Influences: Blade Runner (1982)

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Over the past few months, I have been hard at work on a short film series known simply as Echelon. Set in a futuristic dystopia, Echelon criticises contemporary political policy regarding economy, as well as exploring the harmful impact of individuals’ decadence and, ultimately, the end justifying the means. Naturally, I’m taking influence from other films and real world events, and in this article series; titled Influences; I explore the former. This week, I’ll be looking at Ridley Scott’s gritty sci-fi classic, Blade Runner (1982), and how it has influenced me in imagining a new world.

Set in 2019 Los Angeles, and based on the Phillip K. Dick novel, Do Androids Dream of Electric Sheep? (1968), Blade Runner is a dark vision of a future where man’s wanton greed for more has taken its toll on the world. From towering furnaces, great pillars of fire spew into the smoggy skyline, and only the glowing blanket of the massive city below matches the intensity of these fierce bursts of light. Focal in all of this are two gargantuan, metallic pyramid-type structures; lavish in a sense, and dwarfing the city around them. For all else, this is an industrial wasteland where people (swarm-like in nature) wade through the squalor and masses.

This new world erupts in thunderous magnitude, and we are met with the bustle of its people. As loud and as brash as they are now, but on a significantly greater scale, there is little solitude from the sound of man’s ‘progress’. The following clip, though short, captures this intrusively lively atmosphere, and characterises futuristic Los Angeles as overrun and repugnant:

http://www.youtube.com/watch?v=m2fVUCgnW_o

From the offset, Blade Runner presents the viewer with a potential not so far from our own: void of natural beauty at the hands of heavy industrialisation, as if its innocence had been stripped from it and all those within the city. This trait is one I seek to parallel with Echelon. It is important that the greed of man, as well as his capacity for unbridled ruthlessness, is presented clearly. Partly, this is to be shown through the tone of the piece: through the context provided by dialogue, character and narrative. However, and this is where Blade Runner serves most influential, the visual and audible aesthetic will serve as fundamental mechanisms for conveying such a message.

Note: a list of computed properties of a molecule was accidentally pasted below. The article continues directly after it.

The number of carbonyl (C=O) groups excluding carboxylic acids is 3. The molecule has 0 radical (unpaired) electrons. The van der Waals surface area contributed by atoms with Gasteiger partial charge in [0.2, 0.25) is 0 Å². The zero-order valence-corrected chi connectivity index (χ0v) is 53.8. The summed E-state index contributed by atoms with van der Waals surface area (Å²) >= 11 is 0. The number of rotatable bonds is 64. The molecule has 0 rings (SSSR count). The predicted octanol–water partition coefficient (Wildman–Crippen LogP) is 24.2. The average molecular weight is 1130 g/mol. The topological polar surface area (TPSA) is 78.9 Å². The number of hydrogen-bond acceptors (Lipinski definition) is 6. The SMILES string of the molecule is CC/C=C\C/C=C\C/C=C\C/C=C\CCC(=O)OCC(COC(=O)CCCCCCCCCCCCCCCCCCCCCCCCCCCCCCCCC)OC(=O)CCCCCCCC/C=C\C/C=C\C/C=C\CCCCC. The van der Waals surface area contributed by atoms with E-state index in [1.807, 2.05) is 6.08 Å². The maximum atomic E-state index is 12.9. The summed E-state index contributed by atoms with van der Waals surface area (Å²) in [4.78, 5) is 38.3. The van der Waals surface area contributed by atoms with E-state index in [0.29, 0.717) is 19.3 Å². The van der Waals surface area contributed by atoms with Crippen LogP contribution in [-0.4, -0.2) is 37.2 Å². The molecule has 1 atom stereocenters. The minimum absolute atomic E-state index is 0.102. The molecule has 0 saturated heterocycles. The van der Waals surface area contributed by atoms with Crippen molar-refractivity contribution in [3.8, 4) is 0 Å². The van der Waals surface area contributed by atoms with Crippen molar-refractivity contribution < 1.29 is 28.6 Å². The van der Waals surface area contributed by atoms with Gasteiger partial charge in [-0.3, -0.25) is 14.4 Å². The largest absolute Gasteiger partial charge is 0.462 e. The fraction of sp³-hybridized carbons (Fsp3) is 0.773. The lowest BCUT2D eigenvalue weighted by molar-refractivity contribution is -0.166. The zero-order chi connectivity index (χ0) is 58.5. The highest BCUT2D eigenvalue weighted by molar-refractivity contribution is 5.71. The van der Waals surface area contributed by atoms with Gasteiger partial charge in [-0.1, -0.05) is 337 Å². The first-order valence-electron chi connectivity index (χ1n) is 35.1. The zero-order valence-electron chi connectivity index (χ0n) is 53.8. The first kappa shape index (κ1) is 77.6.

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Red, orange and yellow embers will act as a fiery backdrop to immerse the viewer into a hell on earth, demonising the new world for all of its failures in preserving any semblance of scenic splendour. Whilst conversely, grim and dark blue hues will illuminate those unfortunate enough to live in Echelon. The purpose of this is to instil a sense of seclusion and depression, it is important that these lonely and broken characters are contrasted against a world growing ever more ferocious and domineering.

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In turn, the isolation these characters feel will be matched through sound. As in Blade Runner, this is a future where the world is massively overpopulated – to the extent that there is no escaping from the monotonic blur of noises that come from busy city life. However, this will ultimately be much like a distant hum that drills on both softly and relentlessly. In itself, it will be a constant reminder that these characters are truly, and desperately, alone. For a reference point, here’s a loop of ambient sound from inside Deckard’s apartment (my favourite part is 22:18, but you can probably get away with listening to any of it…):

http://www.youtube.com/watch?v=GX_SL3KY9hQ

So that’s about it for now! Blade Runner is one of my favourite films, so it was very difficult to not consider examining it. Next time, I’ll be exploring the influence the Caped Crusader has had up to this point, particularly in exploring character.

– Joe Aldous
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2 thoughts

  1. Pingback: Echelon: Poster | (Y) Creatives

  2. Pingback: Echelon | (Y) Creatives

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